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Idaho Fish and Game

A day at a rotary screw trap


Winter Blog 2023

Idaho Fish and Game biologists spend a lot of time collecting information about Idaho’s salmon and steelhead populations. These fish travel huge distances over their lifespan, so understanding those migrations are key to managing healthy populations. One of the best ways to do that is by collecting young fish as they leave their home streams on their journey to the ocean.  

Young salmon and steelhead heading to the ocean are called smolts, others are called parr. In many places, Fish and Game uses a rotary screw trap, which is basically a big cone that sits on pontoons floating on the river. When the cone is lowered into the water, the trap can collect some of the smolts as they swim downstream. The young salmon and steelhead scooped up in the cone are passed into a tank at the back of the trap.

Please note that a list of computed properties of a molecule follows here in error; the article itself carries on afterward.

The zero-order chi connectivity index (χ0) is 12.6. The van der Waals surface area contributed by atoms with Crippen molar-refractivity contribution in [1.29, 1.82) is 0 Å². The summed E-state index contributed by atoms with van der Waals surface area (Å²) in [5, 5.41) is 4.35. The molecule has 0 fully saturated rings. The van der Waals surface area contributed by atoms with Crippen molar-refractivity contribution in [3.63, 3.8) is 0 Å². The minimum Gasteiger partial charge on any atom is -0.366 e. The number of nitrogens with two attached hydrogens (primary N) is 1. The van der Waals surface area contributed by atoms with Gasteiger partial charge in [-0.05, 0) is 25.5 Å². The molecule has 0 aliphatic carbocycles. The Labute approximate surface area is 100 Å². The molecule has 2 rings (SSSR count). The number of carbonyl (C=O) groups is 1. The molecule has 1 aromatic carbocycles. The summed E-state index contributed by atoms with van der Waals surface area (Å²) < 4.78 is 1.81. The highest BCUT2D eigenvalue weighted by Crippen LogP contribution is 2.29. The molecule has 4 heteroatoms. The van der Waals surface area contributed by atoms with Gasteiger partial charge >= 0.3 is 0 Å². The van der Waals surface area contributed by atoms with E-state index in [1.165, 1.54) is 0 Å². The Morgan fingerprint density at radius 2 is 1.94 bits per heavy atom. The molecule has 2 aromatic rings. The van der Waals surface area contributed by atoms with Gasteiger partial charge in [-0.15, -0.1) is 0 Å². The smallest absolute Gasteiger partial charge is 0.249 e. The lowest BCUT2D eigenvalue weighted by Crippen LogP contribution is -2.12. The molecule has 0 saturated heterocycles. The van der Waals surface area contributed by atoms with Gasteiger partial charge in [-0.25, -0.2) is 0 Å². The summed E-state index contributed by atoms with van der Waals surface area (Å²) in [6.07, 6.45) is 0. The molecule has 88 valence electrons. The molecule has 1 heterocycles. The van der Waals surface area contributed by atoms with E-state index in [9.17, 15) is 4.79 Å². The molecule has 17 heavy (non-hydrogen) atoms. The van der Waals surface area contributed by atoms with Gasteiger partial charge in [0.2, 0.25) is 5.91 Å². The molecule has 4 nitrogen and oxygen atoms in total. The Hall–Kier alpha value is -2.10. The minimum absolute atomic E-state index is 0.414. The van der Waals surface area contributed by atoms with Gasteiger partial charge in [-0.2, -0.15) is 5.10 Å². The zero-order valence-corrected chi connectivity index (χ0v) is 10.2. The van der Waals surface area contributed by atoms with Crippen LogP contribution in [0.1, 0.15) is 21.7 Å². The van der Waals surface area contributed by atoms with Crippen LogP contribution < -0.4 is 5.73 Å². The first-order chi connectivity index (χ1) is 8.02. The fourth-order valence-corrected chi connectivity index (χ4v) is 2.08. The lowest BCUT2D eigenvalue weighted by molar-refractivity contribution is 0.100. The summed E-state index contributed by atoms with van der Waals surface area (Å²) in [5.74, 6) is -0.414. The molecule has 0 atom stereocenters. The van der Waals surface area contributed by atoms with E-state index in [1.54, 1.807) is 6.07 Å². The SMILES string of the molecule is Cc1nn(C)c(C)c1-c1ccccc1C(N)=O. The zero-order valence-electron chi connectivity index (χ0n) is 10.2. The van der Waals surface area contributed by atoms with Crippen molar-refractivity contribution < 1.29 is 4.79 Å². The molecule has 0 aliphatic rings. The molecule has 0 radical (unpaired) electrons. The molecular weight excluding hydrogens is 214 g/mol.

Biologists then remove the captured fish to study them. Fish caught are counted, measured and tagged with a PIT tag before being released back to the river to continue their journey. Screw traps are an important tool to monitor the juvenile migration and estimate how many fish are passing the trap, and help understand if populations are healthy. 

The PIT tags allow biologists to follow young salmon and steelhead on their journey to the ocean and back again years later. The trap must be checked every day!

Want to learn more about Idaho’s wild salmon and steelhead? 

Here’s another story about how screw traps work. Find more articles on Fish and Game's Wild Salmon and Steelhead page.